Why The US Military Picked This Aircraft To Shoot Down The Chinese Balloon, UFOs

Purported Chinese spy balloons and UFOs are taking over the headlines this month. Social media is awash with all manner of theories regarding foreign airborne objects appearing in U.S. airspace. Theories range from the probable, like foreign governments doing their best to stealthily collect strategic intel, to the bizarre, where the United States is now at war with extra-terrestrials. Regardless of what is happening, the U.S. Air Force seems to have things under control for the time being.

On February 4, a U.S. Air Force F-22 Raptor fighter jet, manufactured by Lockheed Martin, was transferred from Langley Air Force Base's 1st Fighter Wing, where it launched an AIM-9X Sidewinder air-to-air missile at a large balloon that was reportedly a spy apparatus operated by the Chinese government, according to a press release from the Department of Defense. The balloon first entered U.S. territorial airspace near Alaska in late January and was rendered confetti six miles off the coast of South Carolina. The United States has a large arsenal of combat ready aircraft and other high tech weapons ready to counteract threats way more advanced than a surveillance balloon at a moment's notice. So why was the F-22 Raptor chosen for the job? 

The best fighter jet the USAF has to offer

As mundane as it may sound, the spy balloon was actually the first air-to-air "kill" by the F-22 since it joined the Air Force arsenal in 2005. The F-22 is called a fifth generation fighter jet by its manufacturer Lockheed Martin and considered one of the best fighter planes to ever exist. The Raptor is also a stealth aircraft. That doesn't mean it's invisible, however. You will absolutely hear one fly over, if it's close enough. But the F-22's shape and its material make it capable of slipping through radar and staying undetected.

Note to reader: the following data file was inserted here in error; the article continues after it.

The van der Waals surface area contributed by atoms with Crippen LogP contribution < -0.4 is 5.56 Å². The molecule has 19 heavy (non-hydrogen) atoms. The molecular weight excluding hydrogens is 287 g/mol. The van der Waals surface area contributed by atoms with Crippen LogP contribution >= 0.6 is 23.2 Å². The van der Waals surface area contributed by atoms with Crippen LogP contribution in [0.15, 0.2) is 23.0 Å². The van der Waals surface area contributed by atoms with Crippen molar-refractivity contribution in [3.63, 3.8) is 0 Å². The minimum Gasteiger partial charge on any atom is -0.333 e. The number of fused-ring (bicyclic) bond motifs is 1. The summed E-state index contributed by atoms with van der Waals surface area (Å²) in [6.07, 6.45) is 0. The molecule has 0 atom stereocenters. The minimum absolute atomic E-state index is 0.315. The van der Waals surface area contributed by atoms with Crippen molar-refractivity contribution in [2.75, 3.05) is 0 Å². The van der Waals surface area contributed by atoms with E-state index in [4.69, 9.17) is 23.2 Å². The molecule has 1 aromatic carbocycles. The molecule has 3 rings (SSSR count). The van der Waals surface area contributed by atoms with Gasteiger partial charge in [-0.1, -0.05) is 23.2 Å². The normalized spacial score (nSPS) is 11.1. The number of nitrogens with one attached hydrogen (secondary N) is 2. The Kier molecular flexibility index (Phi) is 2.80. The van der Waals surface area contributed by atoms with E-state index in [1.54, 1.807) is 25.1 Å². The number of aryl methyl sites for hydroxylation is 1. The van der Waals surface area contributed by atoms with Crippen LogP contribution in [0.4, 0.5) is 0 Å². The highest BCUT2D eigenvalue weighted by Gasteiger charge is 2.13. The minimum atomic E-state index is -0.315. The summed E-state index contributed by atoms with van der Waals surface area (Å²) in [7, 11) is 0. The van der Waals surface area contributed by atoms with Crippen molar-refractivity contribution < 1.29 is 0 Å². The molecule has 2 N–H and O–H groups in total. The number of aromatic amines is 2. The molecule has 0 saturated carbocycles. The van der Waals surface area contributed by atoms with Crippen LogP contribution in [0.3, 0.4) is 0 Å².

Its exact speed is classified, but according to released specifications from the Air Force, the Raptor can go over Mach 2. As for its munitions, the Raptor has access to a 20-millimeter cannon, two of the aforementioned Sidewinder missiles, and six more AIM-120 missiles. It is unequivocally one of the most capable aircraft in the world today, and the Air Force has 183 of them. 

The F-22's specific role as dictated by the Air Force is what's called an "air dominance" fighter and its sole purpose is to have complete control in the skies above the above the United States. If anything shows up to challenge that, in this case a Chinese surveillance balloon or a UFO, the F-22 is there to stop it.